Coding Optimizations

Avoid redundant computations:

for (i = 0; i < 100; i++) {

    a[i] = m*n;

}

Should be

int
k = m*n;

for (i = 0; i < 100; i++) {

    a[i] = k;

}

Caching

Caching is often associated with data and instruction caching on modern processors. But, caching opportunities appear in much wider contexts, including application-level coding and design. Caching is about remembering the results of frequent and costly computations, so that you will not have to perform those computations over and over again.

This piece of code doesn’t cach

for(… ;!done;… ) {

    done = patternMatch(pat1, pat2, isCaseSensitive());

}

This is caching

int
isSensitive = isCaseSensitive();

for(… ;!done;… ) {

    done = patternMatch(pat1, pat2, isSensitive);

}

Take the class X for example:

class
X {

public:

    X() : a(1), c(2) {}

    …

private:

    int
a;

    char
b[4096]; // buffer

    int
c;

};

The X::X() constructor initializes members a and c. A standard-conforming compiler will lay out object X in the declaration order: members a and c will be separated by 4096 bytes of member b, and will not reside on the same cache line. The X::X() constructor is likely to suffer a cache miss when it accesses c.

Since a and c are accessed by neighboring instructions, we could be more cache-friendly by placing them next to one another:

class
X {

    …

private:

    int
a;

    int
c;

    char
b[4096]; // buffer

};

a and c are more likely now to reside on the same cache line. Since a is accessed prior to c, c is almost guaranteed to reside in the data cache when we need it

Precompute

Precomputing is a close relative of caching. When you cache a result, you pay the price of computing it once in the performance-critical path. When you precompute, you don’t even pay the first time. You perform the precomputation outside the performance-critical path (say, initialization-time) and never pay the price of performing a costly computation inside the performance-critical path.

In a web server application, the server can compare inputs with specified form. So, “Accept” is different from “AcCepT”. A computation is made as follows to resolve this problem:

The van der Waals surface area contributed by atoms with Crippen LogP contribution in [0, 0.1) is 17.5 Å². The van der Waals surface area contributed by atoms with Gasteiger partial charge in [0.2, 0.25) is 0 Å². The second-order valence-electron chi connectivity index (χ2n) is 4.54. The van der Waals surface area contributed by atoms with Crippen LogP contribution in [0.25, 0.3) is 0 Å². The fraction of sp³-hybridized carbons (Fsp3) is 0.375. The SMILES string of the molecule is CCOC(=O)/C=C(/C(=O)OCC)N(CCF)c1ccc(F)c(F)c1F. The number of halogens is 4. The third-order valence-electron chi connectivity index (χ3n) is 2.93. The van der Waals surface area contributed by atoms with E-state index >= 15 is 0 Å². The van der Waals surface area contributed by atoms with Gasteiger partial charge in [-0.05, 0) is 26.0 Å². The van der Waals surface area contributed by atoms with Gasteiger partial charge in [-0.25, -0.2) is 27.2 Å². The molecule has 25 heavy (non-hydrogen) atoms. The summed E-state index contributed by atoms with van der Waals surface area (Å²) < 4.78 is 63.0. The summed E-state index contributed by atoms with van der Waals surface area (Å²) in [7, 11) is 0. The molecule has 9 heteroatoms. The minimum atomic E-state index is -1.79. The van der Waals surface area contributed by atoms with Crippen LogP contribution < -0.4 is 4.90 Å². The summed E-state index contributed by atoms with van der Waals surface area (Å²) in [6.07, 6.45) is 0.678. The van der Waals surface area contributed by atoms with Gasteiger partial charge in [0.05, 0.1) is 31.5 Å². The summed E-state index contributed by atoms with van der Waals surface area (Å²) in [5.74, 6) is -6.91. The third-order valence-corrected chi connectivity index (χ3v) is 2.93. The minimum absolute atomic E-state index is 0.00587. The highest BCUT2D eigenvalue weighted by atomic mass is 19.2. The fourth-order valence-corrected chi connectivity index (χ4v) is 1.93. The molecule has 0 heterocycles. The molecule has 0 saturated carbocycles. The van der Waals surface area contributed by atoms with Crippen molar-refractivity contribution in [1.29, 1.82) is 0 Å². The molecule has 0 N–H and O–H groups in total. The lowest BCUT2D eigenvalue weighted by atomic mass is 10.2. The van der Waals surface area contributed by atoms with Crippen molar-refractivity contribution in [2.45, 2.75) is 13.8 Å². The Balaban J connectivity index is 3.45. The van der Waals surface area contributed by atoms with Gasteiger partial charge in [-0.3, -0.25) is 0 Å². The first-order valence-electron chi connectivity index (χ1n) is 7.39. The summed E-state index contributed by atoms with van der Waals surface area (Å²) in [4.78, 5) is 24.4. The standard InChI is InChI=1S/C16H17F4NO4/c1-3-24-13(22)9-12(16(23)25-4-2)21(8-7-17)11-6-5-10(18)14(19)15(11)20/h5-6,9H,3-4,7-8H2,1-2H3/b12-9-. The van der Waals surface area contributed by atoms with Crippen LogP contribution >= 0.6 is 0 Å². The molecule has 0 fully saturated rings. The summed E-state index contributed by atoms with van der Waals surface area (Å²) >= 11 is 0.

for (char *p = header; *p ; p++) { // Uppercase the header

    *p = toupper(*p);

}

if (0 == memcmp(header, “ACCEPT:”, 7)) {

    …

}

This is costly! Below is more smart solution:

void
initLookupTable()

{

    for (int
i = 0; i < 256; i++) {

        uppercaseTable[i] = toupper(i);

    }

}

for (char *p = header; *p ; p++) {

    *p = uppercaseTable[*p];

}

if (0 == memcmp(header, “ACCEPT:”, 7)) {

    …

}

Just call initLookupTable at the start of processing and then use it directly through processing.

The 80-20 rule has many applications: 80% of the execution scenarios will traverse only 20% of your source code, and 80% of the elapsed time will be spent in 20% of the functions encountered on the execution path. The 80-20 rule is the dominating force driving the argument that premature tuning is a sin. If you randomly tune everything you can think of, not only do you waste 80% of the effort, you will also hack the design beyond repair.

An efficient use of programmer resources is to tune those 20% of the request types that appear 80% of the time.

Remember to use lazy evaluation whenever you can.

Try to use reference local variables over pointer local variables.

Some of the common compiler optimizations are load variables in registers and inlining. Also remember that compiling the program in Release mode is “mostly” more efficient than Debug mode.

The speed differential among cache, RAM, and disk access is significant. Write cache-friendly code.

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